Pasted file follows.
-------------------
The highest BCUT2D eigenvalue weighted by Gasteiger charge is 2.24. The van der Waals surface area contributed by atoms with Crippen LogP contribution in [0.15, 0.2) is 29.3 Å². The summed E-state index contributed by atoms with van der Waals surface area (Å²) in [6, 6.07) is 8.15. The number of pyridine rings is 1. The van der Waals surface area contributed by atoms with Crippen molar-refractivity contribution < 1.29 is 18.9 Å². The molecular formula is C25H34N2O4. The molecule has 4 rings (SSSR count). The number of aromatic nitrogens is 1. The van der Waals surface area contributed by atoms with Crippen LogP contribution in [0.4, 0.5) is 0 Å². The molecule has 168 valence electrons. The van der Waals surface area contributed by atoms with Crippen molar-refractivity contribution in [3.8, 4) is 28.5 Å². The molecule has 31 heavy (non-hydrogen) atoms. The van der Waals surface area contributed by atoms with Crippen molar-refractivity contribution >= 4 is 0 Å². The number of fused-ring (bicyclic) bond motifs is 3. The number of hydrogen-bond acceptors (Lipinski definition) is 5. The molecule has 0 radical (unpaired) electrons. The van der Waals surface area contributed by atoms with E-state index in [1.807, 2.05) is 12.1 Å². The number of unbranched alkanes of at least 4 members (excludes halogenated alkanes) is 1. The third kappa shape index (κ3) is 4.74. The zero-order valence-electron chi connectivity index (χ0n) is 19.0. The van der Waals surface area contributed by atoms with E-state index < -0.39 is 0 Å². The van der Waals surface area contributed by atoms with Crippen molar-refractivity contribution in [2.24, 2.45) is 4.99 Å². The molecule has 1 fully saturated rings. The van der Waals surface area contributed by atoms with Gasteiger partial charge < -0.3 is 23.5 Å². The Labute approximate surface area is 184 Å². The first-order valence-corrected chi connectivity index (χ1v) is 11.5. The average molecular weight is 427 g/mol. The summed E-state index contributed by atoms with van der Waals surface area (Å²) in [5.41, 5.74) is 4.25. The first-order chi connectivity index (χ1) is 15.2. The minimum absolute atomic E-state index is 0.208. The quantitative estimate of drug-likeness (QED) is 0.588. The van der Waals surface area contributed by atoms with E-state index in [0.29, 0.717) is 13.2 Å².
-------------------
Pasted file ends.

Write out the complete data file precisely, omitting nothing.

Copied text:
The highest BCUT2D eigenvalue weighted by Gasteiger charge is 2.24. The van der Waals surface area contributed by atoms with Crippen LogP contribution in [0.15, 0.2) is 29.3 Å². The summed E-state index contributed by atoms with van der Waals surface area (Å²) in [6, 6.07) is 8.15. The number of pyridine rings is 1. The van der Waals surface area contributed by atoms with Crippen molar-refractivity contribution < 1.29 is 18.9 Å². The molecular formula is C25H34N2O4. The molecule has 4 rings (SSSR count). The number of aromatic nitrogens is 1. The van der Waals surface area contributed by atoms with Crippen LogP contribution in [0.4, 0.5) is 0 Å². The molecule has 168 valence electrons. The van der Waals surface area contributed by atoms with Crippen molar-refractivity contribution in [3.8, 4) is 28.5 Å². The molecule has 31 heavy (non-hydrogen) atoms. The van der Waals surface area contributed by atoms with Crippen molar-refractivity contribution >= 4 is 0 Å². The number of fused-ring (bicyclic) bond motifs is 3. The number of hydrogen-bond acceptors (Lipinski definition) is 5. The molecule has 0 radical (unpaired) electrons. The van der Waals surface area contributed by atoms with E-state index in [1.807, 2.05) is 12.1 Å². The number of unbranched alkanes of at least 4 members (excludes halogenated alkanes) is 1. The third kappa shape index (κ3) is 4.74. The zero-order valence-electron chi connectivity index (χ0n) is 19.0. The van der Waals surface area contributed by atoms with E-state index < -0.39 is 0 Å². The van der Waals surface area contributed by atoms with Crippen molar-refractivity contribution in [2.24, 2.45) is 4.99 Å². The molecule has 1 fully saturated rings. The van der Waals surface area contributed by atoms with Gasteiger partial charge < -0.3 is 23.5 Å². The Labute approximate surface area is 184 Å². The first-order valence-corrected chi connectivity index (χ1v) is 11.5. The average molecular weight is 427 g/mol. The summed E-state index contributed by atoms with van der Waals surface area (Å²) in [5.41, 5.74) is 4.25. The first-order chi connectivity index (χ1) is 15.2. The minimum absolute atomic E-state index is 0.208. The quantitative estimate of drug-likeness (QED) is 0.588. The van der Waals surface area contributed by atoms with E-state index in [0.29, 0.717) is 13.2 Å².